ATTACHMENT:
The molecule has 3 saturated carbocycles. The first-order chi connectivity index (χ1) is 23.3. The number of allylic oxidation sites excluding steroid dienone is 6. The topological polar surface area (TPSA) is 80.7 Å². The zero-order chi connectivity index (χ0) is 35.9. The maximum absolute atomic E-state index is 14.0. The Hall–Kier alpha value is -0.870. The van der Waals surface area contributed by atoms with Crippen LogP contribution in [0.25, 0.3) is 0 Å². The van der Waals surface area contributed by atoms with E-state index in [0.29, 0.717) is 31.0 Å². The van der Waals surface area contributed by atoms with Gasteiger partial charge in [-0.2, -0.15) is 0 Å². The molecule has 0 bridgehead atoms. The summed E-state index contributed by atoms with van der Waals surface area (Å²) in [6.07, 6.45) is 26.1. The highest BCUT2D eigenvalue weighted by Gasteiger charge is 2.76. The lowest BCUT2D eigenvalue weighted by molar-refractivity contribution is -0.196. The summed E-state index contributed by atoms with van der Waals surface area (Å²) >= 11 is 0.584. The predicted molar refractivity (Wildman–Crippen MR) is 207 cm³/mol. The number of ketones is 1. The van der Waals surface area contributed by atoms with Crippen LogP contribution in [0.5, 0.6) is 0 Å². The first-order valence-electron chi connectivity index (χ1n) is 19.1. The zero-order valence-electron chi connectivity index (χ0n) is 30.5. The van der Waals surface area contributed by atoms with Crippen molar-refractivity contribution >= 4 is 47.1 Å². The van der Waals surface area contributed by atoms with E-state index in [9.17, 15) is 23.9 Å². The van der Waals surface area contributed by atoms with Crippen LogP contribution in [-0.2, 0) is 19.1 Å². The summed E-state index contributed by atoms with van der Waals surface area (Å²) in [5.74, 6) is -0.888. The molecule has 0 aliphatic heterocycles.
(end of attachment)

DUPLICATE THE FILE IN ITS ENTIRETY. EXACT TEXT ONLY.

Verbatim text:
The molecule has 3 saturated carbocycles. The first-order chi connectivity index (χ1) is 23.3. The number of allylic oxidation sites excluding steroid dienone is 6. The topological polar surface area (TPSA) is 80.7 Å². The zero-order chi connectivity index (χ0) is 35.9. The maximum absolute atomic E-state index is 14.0. The Hall–Kier alpha value is -0.870. The van der Waals surface area contributed by atoms with Crippen LogP contribution in [0.25, 0.3) is 0 Å². The van der Waals surface area contributed by atoms with E-state index in [0.29, 0.717) is 31.0 Å². The van der Waals surface area contributed by atoms with Gasteiger partial charge in [-0.2, -0.15) is 0 Å². The molecule has 0 bridgehead atoms. The summed E-state index contributed by atoms with van der Waals surface area (Å²) in [6.07, 6.45) is 26.1. The highest BCUT2D eigenvalue weighted by Gasteiger charge is 2.76. The lowest BCUT2D eigenvalue weighted by molar-refractivity contribution is -0.196. The summed E-state index contributed by atoms with van der Waals surface area (Å²) >= 11 is 0.584. The predicted molar refractivity (Wildman–Crippen MR) is 207 cm³/mol. The number of ketones is 1. The van der Waals surface area contributed by atoms with Crippen LogP contribution in [0.5, 0.6) is 0 Å². The first-order valence-electron chi connectivity index (χ1n) is 19.1. The zero-order valence-electron chi connectivity index (χ0n) is 30.5. The van der Waals surface area contributed by atoms with Crippen molar-refractivity contribution >= 4 is 47.1 Å². The van der Waals surface area contributed by atoms with E-state index in [9.17, 15) is 23.9 Å². The van der Waals surface area contributed by atoms with Crippen LogP contribution in [-0.2, 0) is 19.1 Å². The summed E-state index contributed by atoms with van der Waals surface area (Å²) in [5.74, 6) is -0.888. The molecule has 0 aliphatic heterocycles.